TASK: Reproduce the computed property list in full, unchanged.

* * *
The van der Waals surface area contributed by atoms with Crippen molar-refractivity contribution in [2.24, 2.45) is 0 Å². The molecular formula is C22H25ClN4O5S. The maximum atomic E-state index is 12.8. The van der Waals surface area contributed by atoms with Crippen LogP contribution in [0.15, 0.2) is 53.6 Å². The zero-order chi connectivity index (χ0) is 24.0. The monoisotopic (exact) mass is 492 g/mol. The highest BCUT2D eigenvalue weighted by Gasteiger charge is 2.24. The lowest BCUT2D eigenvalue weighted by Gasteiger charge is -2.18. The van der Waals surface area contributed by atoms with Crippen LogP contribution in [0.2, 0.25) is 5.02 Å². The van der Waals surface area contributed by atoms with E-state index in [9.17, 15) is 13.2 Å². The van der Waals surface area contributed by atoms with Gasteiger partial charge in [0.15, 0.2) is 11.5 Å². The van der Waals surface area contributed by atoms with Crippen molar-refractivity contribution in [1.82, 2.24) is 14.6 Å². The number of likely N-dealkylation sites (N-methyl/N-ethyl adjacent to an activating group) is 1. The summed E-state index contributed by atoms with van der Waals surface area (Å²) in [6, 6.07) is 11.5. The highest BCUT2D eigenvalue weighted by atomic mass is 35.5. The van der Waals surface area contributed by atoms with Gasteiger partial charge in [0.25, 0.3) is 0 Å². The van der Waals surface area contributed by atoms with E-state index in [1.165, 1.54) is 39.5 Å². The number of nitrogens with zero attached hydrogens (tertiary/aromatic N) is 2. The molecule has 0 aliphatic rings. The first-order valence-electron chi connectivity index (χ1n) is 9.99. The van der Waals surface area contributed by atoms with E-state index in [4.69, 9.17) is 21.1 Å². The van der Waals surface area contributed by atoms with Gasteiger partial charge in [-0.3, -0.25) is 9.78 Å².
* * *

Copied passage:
The van der Waals surface area contributed by atoms with Crippen molar-refractivity contribution in [2.24, 2.45) is 0 Å². The molecular formula is C22H25ClN4O5S. The maximum atomic E-state index is 12.8. The van der Waals surface area contributed by atoms with Crippen LogP contribution in [0.15, 0.2) is 53.6 Å². The zero-order chi connectivity index (χ0) is 24.0. The monoisotopic (exact) mass is 492 g/mol. The highest BCUT2D eigenvalue weighted by Gasteiger charge is 2.24. The lowest BCUT2D eigenvalue weighted by Gasteiger charge is -2.18. The van der Waals surface area contributed by atoms with Crippen LogP contribution in [0.2, 0.25) is 5.02 Å². The van der Waals surface area contributed by atoms with E-state index in [9.17, 15) is 13.2 Å². The van der Waals surface area contributed by atoms with Gasteiger partial charge in [0.15, 0.2) is 11.5 Å². The van der Waals surface area contributed by atoms with Crippen molar-refractivity contribution in [1.82, 2.24) is 14.6 Å². The number of likely N-dealkylation sites (N-methyl/N-ethyl adjacent to an activating group) is 1. The summed E-state index contributed by atoms with van der Waals surface area (Å²) in [6, 6.07) is 11.5. The highest BCUT2D eigenvalue weighted by atomic mass is 35.5. The van der Waals surface area contributed by atoms with Gasteiger partial charge in [0.25, 0.3) is 0 Å². The van der Waals surface area contributed by atoms with E-state index in [1.165, 1.54) is 39.5 Å². The number of nitrogens with zero attached hydrogens (tertiary/aromatic N) is 2. The molecule has 0 aliphatic rings. The first-order valence-electron chi connectivity index (χ1n) is 9.99. The van der Waals surface area contributed by atoms with E-state index in [4.69, 9.17) is 21.1 Å². The van der Waals surface area contributed by atoms with Gasteiger partial charge in [-0.3, -0.25) is 9.78 Å².